Thanks. Good morning. To follow-up on Todd’s question from earlier. Could you give us the break down U.S./International of the revenue in the quarter?

Stephen Gulis

I think the best way to view it is low single-digits for the U.S. and followed by a higher increase for Europe and then the highest increase, upper mid single-digits for international if you wanted to break it down that way.

Jeff Mintz - Wedbush Morgan Securities

Okay. And what was just the percentage breakdown? You said 70% of EBITDA came from International but how much of your overall revenue came from outside the U.S.?

Stephen Gulis

About 40% of our revenue base is outside the U.S.

Jeff Mintz - Wedbush Morgan Securities

Okay. 40%. Thanks. And then Steve probably the question for you in terms of the taking on of debt and the plans for the balance sheet in terms of the share buyback, how should we think about the balance sheet through the rest of the year in terms of increased debt and the need for that?

Stephen Gulis

I think there is a couple of key things there, Jeff. One is that we do historically use working capital in the first three quarters of the year and then we generate a lot of cash at the end of the year as our peak working capital period is at the end of the third quarter. We felt there were some opportunities to accelerate our share repurchase program in the first quarter and we did that and I think it paid some good dividends to our shareholders. We’ll continue to look at consistent share repurchases if they are appropriate. But I think given the environment out there also we will maintain a very strong balance sheet position. I mean our net debt position is not that high and we really want to make sure we have flexibility in our capital structure if we see opportunities arise.

Jeff Mintz - Wedbush Morgan Securities

Okay. Great. Then my last question…just on the distribution issues in Canada. Kind of what happened and more importantly do you feel those orders are lost or is it just a delay into the second quarter?

Stephen Gulis

We do not feel that those orders were lost, Jeff. There was some challenges. Our growth up there has outpaced the capabilities of the distribution center up there so we’re looking at some alternatives so we can address the same peak period which would happen at the end of the third quarter. We’ve got plenty of action plans underway to eliminate any further issues.

Jeff Mintz - Wedbush Morgan Securities

Okay. Great. Thanks very much and good luck.

Operator

We’ll go next to Chris [Zetia] with Susquehanna Financial Group.

Chris [Zetia] - Susquehanna Financial Group

Good morning everyone. Congratulations. A couple of questions. Firstly can you just flush out some of the issues and opportunities with regard to the Hush Puppies business? Obviously the wholesale business having some challenges and the licensing business doing well. Maybe you can talk about what is going on the U.K. with the reorganization of some of your two key customers and do you anticipate backlogs to improve for the Hush Puppies business as you go into the back half of the year?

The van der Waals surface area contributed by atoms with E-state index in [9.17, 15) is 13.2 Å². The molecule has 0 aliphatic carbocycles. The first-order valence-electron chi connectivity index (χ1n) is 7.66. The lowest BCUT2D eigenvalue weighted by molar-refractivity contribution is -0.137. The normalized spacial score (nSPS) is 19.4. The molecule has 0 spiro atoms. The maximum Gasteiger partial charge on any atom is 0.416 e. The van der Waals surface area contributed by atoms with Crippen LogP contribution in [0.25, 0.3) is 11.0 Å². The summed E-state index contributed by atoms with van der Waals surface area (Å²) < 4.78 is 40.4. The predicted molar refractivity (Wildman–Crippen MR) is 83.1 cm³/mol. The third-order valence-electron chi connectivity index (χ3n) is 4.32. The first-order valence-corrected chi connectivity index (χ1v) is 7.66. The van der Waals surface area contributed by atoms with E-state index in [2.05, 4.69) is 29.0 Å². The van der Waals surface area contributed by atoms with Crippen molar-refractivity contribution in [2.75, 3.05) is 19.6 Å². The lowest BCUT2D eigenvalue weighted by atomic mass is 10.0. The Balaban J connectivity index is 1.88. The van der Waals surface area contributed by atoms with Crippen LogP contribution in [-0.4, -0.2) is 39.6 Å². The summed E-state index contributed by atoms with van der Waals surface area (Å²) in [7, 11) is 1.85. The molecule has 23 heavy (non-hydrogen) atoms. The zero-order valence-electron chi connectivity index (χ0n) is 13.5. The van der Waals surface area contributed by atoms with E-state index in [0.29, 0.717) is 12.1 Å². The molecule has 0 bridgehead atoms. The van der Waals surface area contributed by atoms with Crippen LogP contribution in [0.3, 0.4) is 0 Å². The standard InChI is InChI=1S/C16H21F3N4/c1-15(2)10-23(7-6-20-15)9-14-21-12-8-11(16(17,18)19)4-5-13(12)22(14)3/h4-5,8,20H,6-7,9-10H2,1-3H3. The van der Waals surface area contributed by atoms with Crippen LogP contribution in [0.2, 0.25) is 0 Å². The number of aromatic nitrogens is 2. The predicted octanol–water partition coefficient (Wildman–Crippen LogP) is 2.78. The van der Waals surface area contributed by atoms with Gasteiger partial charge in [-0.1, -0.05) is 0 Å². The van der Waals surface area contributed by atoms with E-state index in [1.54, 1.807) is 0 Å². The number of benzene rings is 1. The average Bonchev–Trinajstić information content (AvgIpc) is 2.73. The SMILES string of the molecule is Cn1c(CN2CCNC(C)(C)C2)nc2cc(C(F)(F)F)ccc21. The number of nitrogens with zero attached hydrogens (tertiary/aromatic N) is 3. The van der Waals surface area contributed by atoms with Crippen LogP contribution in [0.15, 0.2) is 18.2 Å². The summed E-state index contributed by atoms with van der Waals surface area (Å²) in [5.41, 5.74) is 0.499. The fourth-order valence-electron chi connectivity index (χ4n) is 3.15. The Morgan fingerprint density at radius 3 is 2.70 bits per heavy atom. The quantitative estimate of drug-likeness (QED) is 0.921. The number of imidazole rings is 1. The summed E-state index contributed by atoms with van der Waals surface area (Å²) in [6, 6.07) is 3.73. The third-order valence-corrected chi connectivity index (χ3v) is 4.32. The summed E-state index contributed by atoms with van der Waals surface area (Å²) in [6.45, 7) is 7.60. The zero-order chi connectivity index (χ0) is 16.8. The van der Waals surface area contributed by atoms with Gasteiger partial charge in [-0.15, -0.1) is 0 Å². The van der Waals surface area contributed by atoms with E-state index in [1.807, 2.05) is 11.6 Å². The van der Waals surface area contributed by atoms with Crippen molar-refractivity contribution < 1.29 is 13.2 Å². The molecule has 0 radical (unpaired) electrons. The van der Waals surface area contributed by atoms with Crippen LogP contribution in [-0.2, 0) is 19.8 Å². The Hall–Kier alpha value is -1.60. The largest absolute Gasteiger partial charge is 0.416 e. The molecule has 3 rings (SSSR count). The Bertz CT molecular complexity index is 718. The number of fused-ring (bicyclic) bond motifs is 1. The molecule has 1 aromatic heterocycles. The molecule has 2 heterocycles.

Stephen Gulis

We think right now Hush Puppies is in a positive backlog position overall for the business. The U.K. retail environment, turning first to that country, it has been tougher. We did have some significant customers that went through some financial reorganization and parts of their business were sold. We have managed to keep a substantial portion of that business so that is the good news. Hush Puppies is one of the world’s great brands. It is 50 years old this year. Over 19 million pair. It is one of the top brown shoe brands in the world. We have had steady…very steady growth in our international markets over the last 5-6 years. We don’t see that changing. At over 400 stores and 650 shop-in-shops it is one of the biggest brands out there around the world for dedicated points of sale. So we’re as excited as ever about the potential for Hush Puppies.

In the U.S. market we knew this year was going to be tough because of some of what we believe are the correct actions we took last year to separate the Soft Style business, for example, from the Hush Puppies business but we are getting a shot in the arm with the Guest Designer Series and some of the chatter that is going on about the brand right now.

Chris [Zetia] - Susquehanna Financial Group

How has the transition for the Soft Style product at Penny’s…how has that done for you? Are you pleased with the performance?

Blake Krueger

Yeah we are. It is a question of now restaffing and allocating some appropriate resources to each of those two businesses; Soft Style and Hush Puppies, at least when you look at it domestically.

Chris [Zetia] - Susquehanna Financial Group

And a positive backlog which you referenced, Blake, is that towards I guess the second half of a weight and see the improvement?

Blake Krueger

Yeah. That would be more second half weighted.

Chris [Zetia] - Susquehanna Financial Group

Okay. Steve a question for you. On the gross margin trends, obviously the out performance included on the gross margin for the quarter…I guess as you look at the gross margin in the quarter and the pricing – is any of that being driven by the increase [inaudible] pricing that maybe you are passing on due to higher sourcing costs? Or has that not impacted the PNL? Is that more of a second half scenario?

Stephen Gulis

I think it is going to be more prevalent in the second half. We did move a few prices in the first half of the year to accommodate some of the price cost increases that we had. But from a gross margin perspective we are expecting further improvement but not at the rate we had in the first quarter. Probably about half that rate overall for the remainder of the year if you took the balance of the year would be the appropriate way to look at it. We think, again, that is a balance of the things I mentioned in our prepared remarks.

Chris [Zetia] - Susquehanna Financial Group

Okay. And is that also a function of continued reduction in terms of inventory? You were down 4%. I think you were down 10% coming out of last year.